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QLD Debt Help - Jointly and Severally Liable to a Debt?

Discussion in 'Commercial Law Forum' started by not-the1, 21 April 2015.

  1. not-the1

    not-the1 Active Member

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    My question is in a few parts
    1. I have signed a document that makes me 'jointly and severally liable’ to a debt of over $400,000 (1 other person also signed the documents). I wasn’t given an opportunity to seek legal advice as the person who made me sign it was a former lawyer from Victoria and the documents were signed in his lawyer's office in QLD. Does this make the documents disputable or null and void? The documents were signed almost 7 years ago and the person is looking to lodge them with the courts to actively pursue me before the statute of limitations runs out.

    2. Are there any legal precedents of this nature?

    3. Did the documents owner act fraudulently in making me sign these documents in this matter given that fact that he is a lawyer himself? (I have zero education in this field at all).

    4. What other factors should I consider before moving forward to resolve this?

    5. If I were to declare bankruptcy would this and any other current liabilities be able to pursue me in the future?

    NOTES: The Company the funds were used has since been liquidated and has been deregistered by ASIC, I was the director.

    Thanks so much in advance for your answers.
     
  2. hlly

    hlly Well-Known Member

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    1. It depends on a lot of factors, primarily what kind of documents they were and who the other parties involved were. The more likely answer is 'no'. But it depends.
    2. Not sure what this means. Precedents of people trying to void contracts etc? plenty
    3. No
    4. You should get legal advice. It will be well worth the money
    5. Not after you're a discharged bankrupt
     
  3. not-the1

    not-the1 Active Member

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    Hi hlly,

    Thanks so much for the reply. On point 2 I mean any precedents of people who have successfully fought in a similar circumstance to my points and won.

    Thanks.
     
  4. Rod

    Rod Well-Known Member

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    If you are jointly and severally liable that means the other party that signed is equally liable for the debt. Can they pay the debt?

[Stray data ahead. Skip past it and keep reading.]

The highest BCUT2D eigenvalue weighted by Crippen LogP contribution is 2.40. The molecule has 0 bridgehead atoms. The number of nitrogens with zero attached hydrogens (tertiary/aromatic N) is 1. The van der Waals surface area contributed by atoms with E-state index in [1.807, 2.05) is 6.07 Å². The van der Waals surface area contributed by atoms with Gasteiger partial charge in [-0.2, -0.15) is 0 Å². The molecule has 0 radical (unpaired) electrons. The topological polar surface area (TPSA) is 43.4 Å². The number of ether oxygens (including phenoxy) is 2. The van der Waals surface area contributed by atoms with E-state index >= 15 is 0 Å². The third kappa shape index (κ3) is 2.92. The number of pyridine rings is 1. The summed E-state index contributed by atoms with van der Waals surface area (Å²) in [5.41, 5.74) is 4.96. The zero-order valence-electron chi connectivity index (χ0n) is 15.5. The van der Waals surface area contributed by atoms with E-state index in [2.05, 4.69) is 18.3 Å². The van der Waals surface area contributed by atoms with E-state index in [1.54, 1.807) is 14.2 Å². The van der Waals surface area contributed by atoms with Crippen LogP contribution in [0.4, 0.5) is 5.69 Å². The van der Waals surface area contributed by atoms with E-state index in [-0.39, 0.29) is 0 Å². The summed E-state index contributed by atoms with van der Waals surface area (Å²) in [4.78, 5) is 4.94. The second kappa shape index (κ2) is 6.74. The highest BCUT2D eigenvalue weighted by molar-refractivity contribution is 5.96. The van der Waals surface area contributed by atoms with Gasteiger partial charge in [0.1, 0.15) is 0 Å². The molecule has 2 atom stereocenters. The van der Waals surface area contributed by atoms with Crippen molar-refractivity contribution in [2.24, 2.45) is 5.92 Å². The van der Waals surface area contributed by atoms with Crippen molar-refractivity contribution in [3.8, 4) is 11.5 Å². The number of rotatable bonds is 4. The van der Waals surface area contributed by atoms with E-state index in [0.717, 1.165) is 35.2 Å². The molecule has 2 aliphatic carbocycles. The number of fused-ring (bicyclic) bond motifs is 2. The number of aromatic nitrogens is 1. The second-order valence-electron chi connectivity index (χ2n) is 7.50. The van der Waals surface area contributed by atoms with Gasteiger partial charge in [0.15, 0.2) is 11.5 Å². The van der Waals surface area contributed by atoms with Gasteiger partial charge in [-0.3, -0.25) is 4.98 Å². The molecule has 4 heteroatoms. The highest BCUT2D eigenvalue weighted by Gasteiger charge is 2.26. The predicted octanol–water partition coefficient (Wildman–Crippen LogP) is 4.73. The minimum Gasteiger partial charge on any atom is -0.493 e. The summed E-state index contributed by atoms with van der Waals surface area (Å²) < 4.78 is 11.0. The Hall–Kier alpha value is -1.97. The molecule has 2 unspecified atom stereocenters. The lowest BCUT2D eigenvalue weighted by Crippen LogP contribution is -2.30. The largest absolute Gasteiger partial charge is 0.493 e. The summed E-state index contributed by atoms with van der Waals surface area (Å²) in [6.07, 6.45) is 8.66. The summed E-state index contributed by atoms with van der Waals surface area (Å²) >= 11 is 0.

If you were not under duress when you signed the contract, and you run a business (ie were a director), it is assumed by courts that you know, or at least should know, what you are signing.

    As Hily says - get legal advice if the amount outstanding is still significant.

    Keep in mind that not all debts are extinguished by going bankrupt (eg taxes owed).
     
  5. not-the1

    not-the1 Active Member

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    The other party can not pay and the amount is significant.

    The document owner was also a 1/3 shareholder in the company, and did most of our legal works throughout the companies life.

    IE: I trusted him to be acting in my/the Companies interest because of his role, where it is now clear he was acting in his own interests on this occasion in protecting himself.

    Does that change anything?

    Thanks.
     
  6. Rod

    Rod Well-Known Member

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    Unlikely. Shareholders have little to no say in the day-to-day running of a business. Did he also have a role as director/employee that he abused?

    He is within his rights to seek recovery of money he loaned if the terms of the loan were/are not being met by the business that received the money.
     
  7. not-the1

    not-the1 Active Member

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    Hi Rod,

    He wasn't in the day-to-day management in the office (although he would visit to attend meetings or to check up on things), but he WAS present at ALL strategy, planning, budgeting, stocktake, direction meetings with in put and tasks to complete were given to all attendees including him, so he wasn't just a shareholder but active within the running of the business.

    Thanks.
     
  8. Rod

    Rod Well-Known Member

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    Has the business that received the money met the conditions attached to the loan? (eg paid the loan repayment instalments in full and on time)

    Unless there is gross mismanagement/fraud/(some other illegal activity) by him then I really don't like your chances at court.

    Probably best to now seek legal advice. Someone with legal knowledge should go through the liquidation papers and the loan documents to see if there is an escape clause you can utilise.
     
  9. not-the1

    not-the1 Active Member

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    Thanks Rod,

    Will get my ducks in a row and take it to the next level.

    P.S. Nice site nofines.org - good luck.
     

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